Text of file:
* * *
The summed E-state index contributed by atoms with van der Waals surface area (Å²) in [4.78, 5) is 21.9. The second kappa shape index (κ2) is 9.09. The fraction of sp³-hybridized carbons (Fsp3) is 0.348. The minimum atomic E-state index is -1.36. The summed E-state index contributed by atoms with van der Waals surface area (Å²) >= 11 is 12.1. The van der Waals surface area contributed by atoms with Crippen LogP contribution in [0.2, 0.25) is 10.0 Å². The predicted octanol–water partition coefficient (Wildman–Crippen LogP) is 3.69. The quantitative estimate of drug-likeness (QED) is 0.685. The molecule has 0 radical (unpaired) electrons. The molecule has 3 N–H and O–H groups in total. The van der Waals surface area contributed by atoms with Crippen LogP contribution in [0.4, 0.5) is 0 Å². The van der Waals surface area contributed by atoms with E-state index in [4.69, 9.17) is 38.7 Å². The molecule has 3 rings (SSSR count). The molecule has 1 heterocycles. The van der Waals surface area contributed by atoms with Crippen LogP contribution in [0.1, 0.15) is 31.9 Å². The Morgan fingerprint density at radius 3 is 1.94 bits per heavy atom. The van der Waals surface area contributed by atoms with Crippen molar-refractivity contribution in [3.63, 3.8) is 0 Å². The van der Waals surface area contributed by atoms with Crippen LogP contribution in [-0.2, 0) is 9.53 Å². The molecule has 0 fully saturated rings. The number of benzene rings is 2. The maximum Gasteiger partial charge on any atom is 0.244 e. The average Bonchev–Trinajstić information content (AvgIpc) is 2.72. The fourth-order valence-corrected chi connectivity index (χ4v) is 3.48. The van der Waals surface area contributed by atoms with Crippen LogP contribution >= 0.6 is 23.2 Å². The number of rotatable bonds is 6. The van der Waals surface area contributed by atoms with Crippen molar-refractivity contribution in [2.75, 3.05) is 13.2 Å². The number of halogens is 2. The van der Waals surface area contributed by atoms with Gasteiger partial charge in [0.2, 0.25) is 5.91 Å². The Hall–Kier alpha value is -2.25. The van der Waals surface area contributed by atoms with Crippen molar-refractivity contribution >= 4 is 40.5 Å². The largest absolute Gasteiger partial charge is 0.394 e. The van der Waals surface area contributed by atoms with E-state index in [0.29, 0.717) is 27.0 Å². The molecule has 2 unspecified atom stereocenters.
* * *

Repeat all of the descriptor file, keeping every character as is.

The summed E-state index contributed by atoms with van der Waals surface area (Å²) in [4.78, 5) is 21.9. The second kappa shape index (κ2) is 9.09. The fraction of sp³-hybridized carbons (Fsp3) is 0.348. The minimum atomic E-state index is -1.36. The summed E-state index contributed by atoms with van der Waals surface area (Å²) >= 11 is 12.1. The van der Waals surface area contributed by atoms with Crippen LogP contribution in [0.2, 0.25) is 10.0 Å². The predicted octanol–water partition coefficient (Wildman–Crippen LogP) is 3.69. The quantitative estimate of drug-likeness (QED) is 0.685. The molecule has 0 radical (unpaired) electrons. The molecule has 3 N–H and O–H groups in total. The van der Waals surface area contributed by atoms with Crippen LogP contribution in [0.4, 0.5) is 0 Å². The van der Waals surface area contributed by atoms with E-state index in [4.69, 9.17) is 38.7 Å². The molecule has 3 rings (SSSR count). The molecule has 1 heterocycles. The van der Waals surface area contributed by atoms with Crippen LogP contribution in [0.1, 0.15) is 31.9 Å². The Morgan fingerprint density at radius 3 is 1.94 bits per heavy atom. The van der Waals surface area contributed by atoms with Crippen molar-refractivity contribution in [3.63, 3.8) is 0 Å². The van der Waals surface area contributed by atoms with Crippen LogP contribution in [-0.2, 0) is 9.53 Å². The molecule has 0 fully saturated rings. The number of benzene rings is 2. The maximum Gasteiger partial charge on any atom is 0.244 e. The average Bonchev–Trinajstić information content (AvgIpc) is 2.72. The fourth-order valence-corrected chi connectivity index (χ4v) is 3.48. The van der Waals surface area contributed by atoms with Crippen LogP contribution >= 0.6 is 23.2 Å². The number of rotatable bonds is 6. The van der Waals surface area contributed by atoms with Crippen molar-refractivity contribution in [2.75, 3.05) is 13.2 Å². The number of halogens is 2. The van der Waals surface area contributed by atoms with Gasteiger partial charge in [0.2, 0.25) is 5.91 Å². The Hall–Kier alpha value is -2.25. The van der Waals surface area contributed by atoms with Crippen molar-refractivity contribution >= 4 is 40.5 Å². The largest absolute Gasteiger partial charge is 0.394 e. The van der Waals surface area contributed by atoms with E-state index in [0.29, 0.717) is 27.0 Å². The molecule has 2 unspecified atom stereocenters.